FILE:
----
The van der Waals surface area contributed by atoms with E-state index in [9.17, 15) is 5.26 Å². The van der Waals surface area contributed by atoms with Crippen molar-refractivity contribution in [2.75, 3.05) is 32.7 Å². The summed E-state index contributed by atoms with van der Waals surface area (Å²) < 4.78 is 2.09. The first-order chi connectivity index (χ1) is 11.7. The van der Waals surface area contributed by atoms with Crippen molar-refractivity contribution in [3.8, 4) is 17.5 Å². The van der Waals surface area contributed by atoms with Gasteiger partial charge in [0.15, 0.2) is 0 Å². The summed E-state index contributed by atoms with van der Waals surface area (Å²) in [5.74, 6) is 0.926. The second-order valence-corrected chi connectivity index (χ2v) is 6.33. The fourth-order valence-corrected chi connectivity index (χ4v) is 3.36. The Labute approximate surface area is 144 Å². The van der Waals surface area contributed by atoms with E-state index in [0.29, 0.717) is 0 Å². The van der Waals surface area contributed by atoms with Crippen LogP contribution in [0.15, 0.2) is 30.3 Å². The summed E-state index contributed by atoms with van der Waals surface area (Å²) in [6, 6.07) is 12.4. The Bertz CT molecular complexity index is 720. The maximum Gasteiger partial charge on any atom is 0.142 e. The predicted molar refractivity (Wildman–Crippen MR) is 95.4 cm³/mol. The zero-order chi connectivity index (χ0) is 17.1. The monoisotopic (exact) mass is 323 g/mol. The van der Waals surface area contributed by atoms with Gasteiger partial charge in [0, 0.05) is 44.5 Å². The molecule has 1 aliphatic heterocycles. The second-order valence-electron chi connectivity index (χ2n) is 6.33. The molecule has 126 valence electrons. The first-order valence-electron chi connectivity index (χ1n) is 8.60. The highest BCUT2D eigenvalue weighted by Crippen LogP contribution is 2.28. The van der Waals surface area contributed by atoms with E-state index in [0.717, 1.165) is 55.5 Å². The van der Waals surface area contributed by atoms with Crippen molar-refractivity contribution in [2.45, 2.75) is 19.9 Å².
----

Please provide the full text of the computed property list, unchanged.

The van der Waals surface area contributed by atoms with E-state index in [9.17, 15) is 5.26 Å². The van der Waals surface area contributed by atoms with Crippen molar-refractivity contribution in [2.75, 3.05) is 32.7 Å². The summed E-state index contributed by atoms with van der Waals surface area (Å²) < 4.78 is 2.09. The first-order chi connectivity index (χ1) is 11.7. The van der Waals surface area contributed by atoms with Crippen molar-refractivity contribution in [3.8, 4) is 17.5 Å². The van der Waals surface area contributed by atoms with Gasteiger partial charge in [0.15, 0.2) is 0 Å². The summed E-state index contributed by atoms with van der Waals surface area (Å²) in [5.74, 6) is 0.926. The second-order valence-corrected chi connectivity index (χ2v) is 6.33. The fourth-order valence-corrected chi connectivity index (χ4v) is 3.36. The Labute approximate surface area is 144 Å². The van der Waals surface area contributed by atoms with E-state index in [0.29, 0.717) is 0 Å². The van der Waals surface area contributed by atoms with Crippen LogP contribution in [0.15, 0.2) is 30.3 Å². The summed E-state index contributed by atoms with van der Waals surface area (Å²) in [6, 6.07) is 12.4. The Bertz CT molecular complexity index is 720. The maximum Gasteiger partial charge on any atom is 0.142 e. The predicted molar refractivity (Wildman–Crippen MR) is 95.4 cm³/mol. The zero-order chi connectivity index (χ0) is 17.1. The monoisotopic (exact) mass is 323 g/mol. The van der Waals surface area contributed by atoms with Gasteiger partial charge in [0, 0.05) is 44.5 Å². The molecule has 1 aliphatic heterocycles. The second-order valence-electron chi connectivity index (χ2n) is 6.33. The molecule has 126 valence electrons. The first-order valence-electron chi connectivity index (χ1n) is 8.60. The highest BCUT2D eigenvalue weighted by Crippen LogP contribution is 2.28. The van der Waals surface area contributed by atoms with E-state index in [0.717, 1.165) is 55.5 Å². The van der Waals surface area contributed by atoms with Crippen molar-refractivity contribution in [2.45, 2.75) is 19.9 Å².